Patterns

The clouds were a problem. Hemi tried not to look at them, but they’d changed the whole shape and outlook of the sky. His hands shook. He took a drag on his cigarette, watched the smoke gyre skyward: the wind tore it apart, and it was lost.

He shut his eyes for a moment. The insides of his eyelids were smashed tv screens – dark, showing only static, carved up by a dull network of red capillaries. He didn’t throw up.

He stared down at the dry grass. It still hurt look at, but it wasn’t as monstrous.

“You alright bro?” said Chris. “Tripping out?”

Hemi nodded, then took another deep drag, and coughed at the burnt-plastic taste of filter. He spat it out, then sighed, lay back and stared down the sky.

The clouds had an identity — castles, mansions, comfortable little starter homes. The wind tore at them, but they held their shape. The static didn’t go away; the whole sky was sick with it.

“You need me to do any– “

“–nope.”

They lay on the hillside. Hemi smoked another cigarette, and another. Chris didn’t say anything about it.

“You know what’s fucked up?” Hemi said, when he was ready to speak again.

“What’s fucked up?”

“My tipuna told me nobody owned land before the British came. Like, land wasn’t a thing that could be owned any more than the sky, or your heartbeat, or your thoughts. She told me we came from the land like, literally — man emerged from the earth, and the earth is his mother, and cutting somebody off from the earth is like cutting off a limb. You couldn’t say ‘this bit of land is mine’ because it belongs to everybody who came up out of it–  

Now it’s the most valuable thing in the country, and we’ll never own any. It’s not even that we were torn away from it, it’s that we never had a connection to begin with. It’s like we’re all born missing a limb and we just have to pretend that it’s normal, because there’s people getting rich selling prosthetics.”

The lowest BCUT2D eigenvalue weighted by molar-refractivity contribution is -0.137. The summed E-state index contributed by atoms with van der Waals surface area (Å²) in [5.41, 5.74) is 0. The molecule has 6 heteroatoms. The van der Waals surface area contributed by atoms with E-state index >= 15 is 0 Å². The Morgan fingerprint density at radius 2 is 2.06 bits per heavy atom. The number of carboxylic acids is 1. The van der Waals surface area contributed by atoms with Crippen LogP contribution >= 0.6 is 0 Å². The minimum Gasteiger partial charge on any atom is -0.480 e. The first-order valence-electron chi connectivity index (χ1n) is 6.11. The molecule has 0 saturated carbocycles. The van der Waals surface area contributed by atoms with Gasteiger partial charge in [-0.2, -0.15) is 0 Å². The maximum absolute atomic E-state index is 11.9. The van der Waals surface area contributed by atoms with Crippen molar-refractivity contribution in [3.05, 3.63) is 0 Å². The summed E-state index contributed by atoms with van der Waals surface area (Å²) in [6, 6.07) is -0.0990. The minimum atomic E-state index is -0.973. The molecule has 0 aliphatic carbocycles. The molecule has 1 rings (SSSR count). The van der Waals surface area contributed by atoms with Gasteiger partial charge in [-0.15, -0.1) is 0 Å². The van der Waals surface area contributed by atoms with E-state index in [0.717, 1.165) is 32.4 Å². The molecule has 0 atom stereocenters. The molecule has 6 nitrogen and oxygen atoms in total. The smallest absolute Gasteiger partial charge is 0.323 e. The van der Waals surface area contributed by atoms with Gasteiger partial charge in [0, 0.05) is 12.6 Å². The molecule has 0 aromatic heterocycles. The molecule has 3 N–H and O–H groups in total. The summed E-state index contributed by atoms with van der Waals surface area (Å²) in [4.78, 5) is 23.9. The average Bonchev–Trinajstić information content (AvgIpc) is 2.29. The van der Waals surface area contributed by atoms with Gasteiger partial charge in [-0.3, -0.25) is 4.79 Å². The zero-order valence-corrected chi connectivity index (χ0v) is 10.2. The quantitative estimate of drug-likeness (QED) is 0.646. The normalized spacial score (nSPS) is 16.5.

Chris nodded. “That’s super fucked up,” he said. “You wanna do something about it?”

The houses in the clouds would not budge. Hemi’s fingernails were short and ragged.

“Do what?” said Hemi. “I can’t get a job, I don’t qualify for disability. If I did get a job, I’d be sitting in my cubicle all day worrying that my brain is gonna take me somewhere I don’t want to go. Anything could set it off: carpets, wallpaper, clouds. One or two bad choices, and now I’ll be landless forever — cut off from the only holy thing we’ve got left.”

His voice cracked. Something inside him twisted. He spat onto the grass –  stained it yellow with saliva and nicotine.

“They cut off my welfare,” he said. “Failed drug test. I was having a panic attack and I smoked a joint to calm down. Two months later, they’re pulling me aside and saying I’m very lucky the cops aren’t involved, and now I’m on my own.”

“How much have you got left?” said Chris. He sat up. His worry was written plain on his face, but Hemi knew that his friend couldn’t afford to help — maybe a floor to sleep on, but money was too tight all over the show. Hemi turned the pack of cigarettes over in his hand.

“Rent went out yesterday and that’s $147, then these are $22. That leaves– “

He pretended to run the numbers for a moment.

“Nothing,” he said. “Less than a dollar.”

“Well, shit,” said Chris. “You can crash on my couch if you want. I think. I’ll have to ask the landlord.”

“Thanks,” said Hemi. There was one cigarette left, stuck backwards in the box: the lucky. He took it, and lit it. A trickle of smoke escaped his mouth, and went skywards. The castles in the clouds didn’t move, not did they get any closer. They floated overhead: implacable, impossible.

The cigarette burnt down, and neither man spoke.

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